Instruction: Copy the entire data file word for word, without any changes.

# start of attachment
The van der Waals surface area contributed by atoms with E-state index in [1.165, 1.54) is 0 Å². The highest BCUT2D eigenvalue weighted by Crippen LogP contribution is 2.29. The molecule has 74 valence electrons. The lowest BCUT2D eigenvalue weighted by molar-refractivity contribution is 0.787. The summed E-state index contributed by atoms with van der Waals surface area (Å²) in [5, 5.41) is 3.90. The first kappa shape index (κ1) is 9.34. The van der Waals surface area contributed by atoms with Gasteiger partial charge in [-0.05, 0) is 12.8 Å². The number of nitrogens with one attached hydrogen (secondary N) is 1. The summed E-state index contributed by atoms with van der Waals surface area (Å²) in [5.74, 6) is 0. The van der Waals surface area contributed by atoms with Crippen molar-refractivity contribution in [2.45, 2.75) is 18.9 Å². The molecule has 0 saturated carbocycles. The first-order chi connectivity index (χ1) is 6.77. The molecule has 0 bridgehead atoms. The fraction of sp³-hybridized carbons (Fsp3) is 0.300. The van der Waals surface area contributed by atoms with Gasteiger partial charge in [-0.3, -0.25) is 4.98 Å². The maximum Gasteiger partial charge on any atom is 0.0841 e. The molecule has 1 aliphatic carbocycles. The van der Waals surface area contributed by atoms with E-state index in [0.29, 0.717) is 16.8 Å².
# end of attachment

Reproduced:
The van der Waals surface area contributed by atoms with E-state index in [1.165, 1.54) is 0 Å². The highest BCUT2D eigenvalue weighted by Crippen LogP contribution is 2.29. The molecule has 74 valence electrons. The lowest BCUT2D eigenvalue weighted by molar-refractivity contribution is 0.787. The summed E-state index contributed by atoms with van der Waals surface area (Å²) in [5, 5.41) is 3.90. The first kappa shape index (κ1) is 9.34. The van der Waals surface area contributed by atoms with Gasteiger partial charge in [-0.05, 0) is 12.8 Å². The number of nitrogens with one attached hydrogen (secondary N) is 1. The summed E-state index contributed by atoms with van der Waals surface area (Å²) in [5.74, 6) is 0. The van der Waals surface area contributed by atoms with Crippen molar-refractivity contribution in [2.45, 2.75) is 18.9 Å². The molecule has 0 saturated carbocycles. The first-order chi connectivity index (χ1) is 6.77. The molecule has 0 bridgehead atoms. The fraction of sp³-hybridized carbons (Fsp3) is 0.300. The van der Waals surface area contributed by atoms with Gasteiger partial charge in [-0.3, -0.25) is 4.98 Å². The maximum Gasteiger partial charge on any atom is 0.0841 e. The molecule has 1 aliphatic carbocycles. The van der Waals surface area contributed by atoms with E-state index in [0.29, 0.717) is 16.8 Å².